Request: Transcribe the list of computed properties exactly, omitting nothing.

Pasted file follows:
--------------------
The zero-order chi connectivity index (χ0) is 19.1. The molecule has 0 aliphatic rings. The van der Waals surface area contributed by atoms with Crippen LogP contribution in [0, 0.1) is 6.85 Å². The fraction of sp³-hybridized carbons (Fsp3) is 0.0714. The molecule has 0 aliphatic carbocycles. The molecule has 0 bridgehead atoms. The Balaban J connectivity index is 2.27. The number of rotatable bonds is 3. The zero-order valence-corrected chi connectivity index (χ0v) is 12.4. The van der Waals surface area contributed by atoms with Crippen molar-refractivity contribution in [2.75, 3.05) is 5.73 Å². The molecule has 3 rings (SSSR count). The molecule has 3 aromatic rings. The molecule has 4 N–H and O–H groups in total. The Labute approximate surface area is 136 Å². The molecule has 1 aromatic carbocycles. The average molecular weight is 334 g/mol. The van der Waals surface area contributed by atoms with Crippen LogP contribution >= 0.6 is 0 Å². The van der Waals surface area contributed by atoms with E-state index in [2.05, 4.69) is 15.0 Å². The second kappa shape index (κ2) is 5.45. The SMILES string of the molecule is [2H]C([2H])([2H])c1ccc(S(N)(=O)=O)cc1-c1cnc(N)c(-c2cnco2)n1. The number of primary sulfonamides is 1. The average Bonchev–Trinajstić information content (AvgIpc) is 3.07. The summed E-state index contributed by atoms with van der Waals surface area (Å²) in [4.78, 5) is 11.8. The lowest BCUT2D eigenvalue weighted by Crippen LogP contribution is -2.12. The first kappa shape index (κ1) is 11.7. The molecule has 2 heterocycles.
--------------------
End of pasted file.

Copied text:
The zero-order chi connectivity index (χ0) is 19.1. The molecule has 0 aliphatic rings. The van der Waals surface area contributed by atoms with Crippen LogP contribution in [0, 0.1) is 6.85 Å². The fraction of sp³-hybridized carbons (Fsp3) is 0.0714. The molecule has 0 aliphatic carbocycles. The molecule has 0 bridgehead atoms. The Balaban J connectivity index is 2.27. The number of rotatable bonds is 3. The zero-order valence-corrected chi connectivity index (χ0v) is 12.4. The van der Waals surface area contributed by atoms with Crippen molar-refractivity contribution in [2.75, 3.05) is 5.73 Å². The molecule has 3 rings (SSSR count). The molecule has 3 aromatic rings. The molecule has 4 N–H and O–H groups in total. The Labute approximate surface area is 136 Å². The molecule has 1 aromatic carbocycles. The average molecular weight is 334 g/mol. The van der Waals surface area contributed by atoms with Crippen LogP contribution >= 0.6 is 0 Å². The van der Waals surface area contributed by atoms with E-state index in [2.05, 4.69) is 15.0 Å². The second kappa shape index (κ2) is 5.45. The SMILES string of the molecule is [2H]C([2H])([2H])c1ccc(S(N)(=O)=O)cc1-c1cnc(N)c(-c2cnco2)n1. The number of primary sulfonamides is 1. The average Bonchev–Trinajstić information content (AvgIpc) is 3.07. The summed E-state index contributed by atoms with van der Waals surface area (Å²) in [4.78, 5) is 11.8. The lowest BCUT2D eigenvalue weighted by Crippen LogP contribution is -2.12. The first kappa shape index (κ1) is 11.7. The molecule has 2 heterocycles.